Christianity vs. “Twilight”
Laurie K. Schenden
First, let me explain how I wound up on Team Jacob. If you see The Twilight Saga: New Moon with a 14-year-old niece, you have to scream for at least one, preferably both of the two male heartthrobs or risk being uncool.
Ten minutes into New Moon, I picked sides. My niece had already joined Team Edward (she’s read all four books and saw the first film in the Twilight series). But her teen vampire love from Forks, Wash., reminded me of my years living in the Seattle area, all pasty looking from 364 days of gloom each year. He also lost points for being undead. I just didn’t see the appeal.
The dark and beautiful Jacob, however, came out brooding, muscles bulging, cute as a Washington husky, jarring fond memories of an ex-girlfriend—so the choice was easy for me.
To sit on the sidelines wasn’t an option, because who wants to label herself a total outsider?
Which brings me to this week’s topic:
New Moon is the talk of the world, in case you’ve existed among the undead or are over age 27. On opening day I listened to a radio interview with a guy who was trying to get parents to wake up and smell the blood—because this vampire movie was going to lure in their children, suck every descent impulse they have out of their heads and turn them into bloodthirsty degenerates.
I’d already promised Hayley, who pleaded with me to take her (please, please, please) on opening night. But as the model aunt who wants only the best for my darling niece, I felt myself deflating as I heard how parents and guardians who take kids to see Twilight are merely contributing to their moral collapse, and potentially creating a group of heartless, godless teens who prey on innocent victims because they’ll try to emulate the deceptively attractive vampires.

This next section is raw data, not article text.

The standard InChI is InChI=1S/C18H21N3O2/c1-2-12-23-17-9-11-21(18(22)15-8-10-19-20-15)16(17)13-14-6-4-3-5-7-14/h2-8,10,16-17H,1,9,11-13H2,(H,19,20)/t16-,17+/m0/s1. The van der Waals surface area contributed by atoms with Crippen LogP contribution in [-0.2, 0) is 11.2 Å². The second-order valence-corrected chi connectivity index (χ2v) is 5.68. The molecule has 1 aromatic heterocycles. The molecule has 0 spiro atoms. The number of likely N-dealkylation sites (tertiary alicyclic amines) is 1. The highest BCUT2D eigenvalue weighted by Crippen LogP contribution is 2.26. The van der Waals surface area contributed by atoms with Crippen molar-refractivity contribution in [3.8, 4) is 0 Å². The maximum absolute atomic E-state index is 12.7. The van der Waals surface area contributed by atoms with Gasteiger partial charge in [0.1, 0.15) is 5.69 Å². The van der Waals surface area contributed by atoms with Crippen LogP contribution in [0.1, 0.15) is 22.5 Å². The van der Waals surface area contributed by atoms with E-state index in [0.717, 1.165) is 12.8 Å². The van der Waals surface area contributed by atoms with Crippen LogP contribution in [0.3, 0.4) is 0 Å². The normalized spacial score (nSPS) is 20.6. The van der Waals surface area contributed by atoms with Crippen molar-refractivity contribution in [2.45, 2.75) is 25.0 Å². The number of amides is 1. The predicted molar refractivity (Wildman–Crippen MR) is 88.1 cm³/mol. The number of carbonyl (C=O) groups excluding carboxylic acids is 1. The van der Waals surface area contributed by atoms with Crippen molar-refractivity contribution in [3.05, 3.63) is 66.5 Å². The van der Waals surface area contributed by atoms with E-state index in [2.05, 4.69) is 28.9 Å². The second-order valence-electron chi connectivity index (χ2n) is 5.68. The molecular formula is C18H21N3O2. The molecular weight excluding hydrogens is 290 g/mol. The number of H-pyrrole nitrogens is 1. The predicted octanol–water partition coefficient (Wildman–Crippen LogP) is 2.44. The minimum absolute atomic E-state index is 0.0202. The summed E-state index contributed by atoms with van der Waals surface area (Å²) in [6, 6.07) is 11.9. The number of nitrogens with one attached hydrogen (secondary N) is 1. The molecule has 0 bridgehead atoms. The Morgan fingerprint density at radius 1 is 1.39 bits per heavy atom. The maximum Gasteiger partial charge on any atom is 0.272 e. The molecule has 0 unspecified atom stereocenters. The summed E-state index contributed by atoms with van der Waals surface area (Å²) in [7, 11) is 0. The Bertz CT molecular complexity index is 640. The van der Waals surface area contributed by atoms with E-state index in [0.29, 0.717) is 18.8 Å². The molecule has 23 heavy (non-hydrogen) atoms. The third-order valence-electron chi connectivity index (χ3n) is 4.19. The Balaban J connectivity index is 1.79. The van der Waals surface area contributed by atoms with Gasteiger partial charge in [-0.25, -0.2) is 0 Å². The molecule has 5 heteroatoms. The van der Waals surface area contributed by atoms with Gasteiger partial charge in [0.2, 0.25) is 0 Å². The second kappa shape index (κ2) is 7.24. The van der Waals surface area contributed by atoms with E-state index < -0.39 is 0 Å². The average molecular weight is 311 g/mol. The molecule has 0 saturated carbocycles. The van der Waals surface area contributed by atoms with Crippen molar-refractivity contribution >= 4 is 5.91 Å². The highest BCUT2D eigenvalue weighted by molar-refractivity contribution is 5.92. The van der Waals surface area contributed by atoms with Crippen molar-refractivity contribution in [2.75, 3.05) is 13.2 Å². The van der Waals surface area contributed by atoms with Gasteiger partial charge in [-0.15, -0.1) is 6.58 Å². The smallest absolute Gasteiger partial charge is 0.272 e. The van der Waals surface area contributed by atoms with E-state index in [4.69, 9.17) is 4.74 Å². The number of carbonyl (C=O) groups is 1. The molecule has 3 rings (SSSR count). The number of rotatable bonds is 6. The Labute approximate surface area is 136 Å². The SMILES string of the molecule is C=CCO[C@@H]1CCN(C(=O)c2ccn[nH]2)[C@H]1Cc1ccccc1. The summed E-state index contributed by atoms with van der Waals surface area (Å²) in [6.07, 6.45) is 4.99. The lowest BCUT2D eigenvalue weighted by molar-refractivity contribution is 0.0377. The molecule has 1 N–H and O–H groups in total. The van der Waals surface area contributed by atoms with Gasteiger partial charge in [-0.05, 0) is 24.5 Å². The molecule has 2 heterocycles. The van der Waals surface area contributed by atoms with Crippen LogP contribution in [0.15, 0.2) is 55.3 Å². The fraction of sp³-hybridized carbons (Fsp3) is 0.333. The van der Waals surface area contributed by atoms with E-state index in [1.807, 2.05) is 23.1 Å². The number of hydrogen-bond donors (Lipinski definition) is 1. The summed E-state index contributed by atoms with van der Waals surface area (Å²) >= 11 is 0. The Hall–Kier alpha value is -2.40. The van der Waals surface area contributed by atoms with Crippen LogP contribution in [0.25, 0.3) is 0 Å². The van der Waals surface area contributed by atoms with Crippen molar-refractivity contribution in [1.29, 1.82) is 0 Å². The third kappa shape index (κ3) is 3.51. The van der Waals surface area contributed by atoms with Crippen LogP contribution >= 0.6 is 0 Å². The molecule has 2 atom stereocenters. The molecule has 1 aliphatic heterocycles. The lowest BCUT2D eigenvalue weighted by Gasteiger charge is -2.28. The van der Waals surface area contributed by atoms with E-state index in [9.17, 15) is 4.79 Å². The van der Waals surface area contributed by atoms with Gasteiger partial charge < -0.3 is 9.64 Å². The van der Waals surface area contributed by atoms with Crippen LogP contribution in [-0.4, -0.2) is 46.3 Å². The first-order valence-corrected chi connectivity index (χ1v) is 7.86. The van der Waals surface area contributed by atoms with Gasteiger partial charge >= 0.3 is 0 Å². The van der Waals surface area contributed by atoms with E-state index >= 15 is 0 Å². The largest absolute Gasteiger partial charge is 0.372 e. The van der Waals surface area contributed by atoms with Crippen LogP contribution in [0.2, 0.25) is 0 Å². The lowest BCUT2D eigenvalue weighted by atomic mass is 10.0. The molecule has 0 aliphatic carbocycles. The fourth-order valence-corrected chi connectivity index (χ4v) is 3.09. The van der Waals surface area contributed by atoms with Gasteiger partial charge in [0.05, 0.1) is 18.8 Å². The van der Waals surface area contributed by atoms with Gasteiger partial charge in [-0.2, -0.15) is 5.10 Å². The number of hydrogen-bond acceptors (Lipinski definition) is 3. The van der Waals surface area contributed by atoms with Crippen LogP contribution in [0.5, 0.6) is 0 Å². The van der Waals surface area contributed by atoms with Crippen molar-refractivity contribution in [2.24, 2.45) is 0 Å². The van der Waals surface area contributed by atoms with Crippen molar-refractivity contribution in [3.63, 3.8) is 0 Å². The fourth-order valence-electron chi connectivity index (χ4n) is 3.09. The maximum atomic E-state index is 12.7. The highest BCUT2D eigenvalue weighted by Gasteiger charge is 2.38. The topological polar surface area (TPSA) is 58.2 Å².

I swear, I had no idea!
But the more I listened, the more was revealed about the guy stirring things up—that he’s a former host on Christian radio and has written a book, and is trying to advertise his web site (avoidtwilight.com). I have nothing against Christians, I suppose because I am one. But I am incredibly cautious when someone drums up publicity under the guise of Christianity, merely speculating on what could happen. Turns out he hadn’t even seen the film.
I don’t like scary movies, they give me nightmares. But my niece—who does like them—promised that New Moon wasn’t scary. (She was right.)
I decided to stick with the plan and if necessary, explain afterward why it is bad to kill other people and suck their blood. But thankfully, there were no gory killings. In fact, the whole movie is a love story. There’s worse violence on Grey’s Anatomy.
Unfortunately, it’s become a national pastime to demonize what people fear or can’t control, even if it’s just a movie or just a matter of love—like between two gay people. The radio guest talked about his Christian principles, but are they really? Is Christianity really about avoiding the unknown, using scare tactics to shut out people who are different?
While a parent—or favorite aunt—would like to shelter kids from anything bad or hurtful, or what we perceive to be bad, at some point young people will make these decisions for themselves. Maybe the best you can do is share your values and beliefs and lead by example, and hope that in the end they will be honest, trustworthy, good people.
I admit that every time the Twilight hunks appeared onscreen (typically shirtless), 500 or so 12- to 14-year-olds, six moms and I would scream, then break up in laughter. Let’s face it, the pressure to conform is incredibly persuasive.
But once we returned to daylight, my niece was laughing and eagerly texting friends that "Edward is sooo cute." No obvious vampire tendencies emerged. And I’m not planning to put up Jacob posters anytime soon. We just had fun.
And I’m still the coolest aunt in my niece’s world.
Blogger Bio: For more than a decade Laurie Schenden has covered the entertainment industry for Curve, the Los Angeles Times and Germany's Spotlight magazine. Her cover stories for Curve magazine have included Sharon Stone, Melissa Etheridge, and the cast of "The L Word." She’s also an award winning documentary filmmaker and one of the co-creators of the “Laughing Matters” film series, seen on Logo.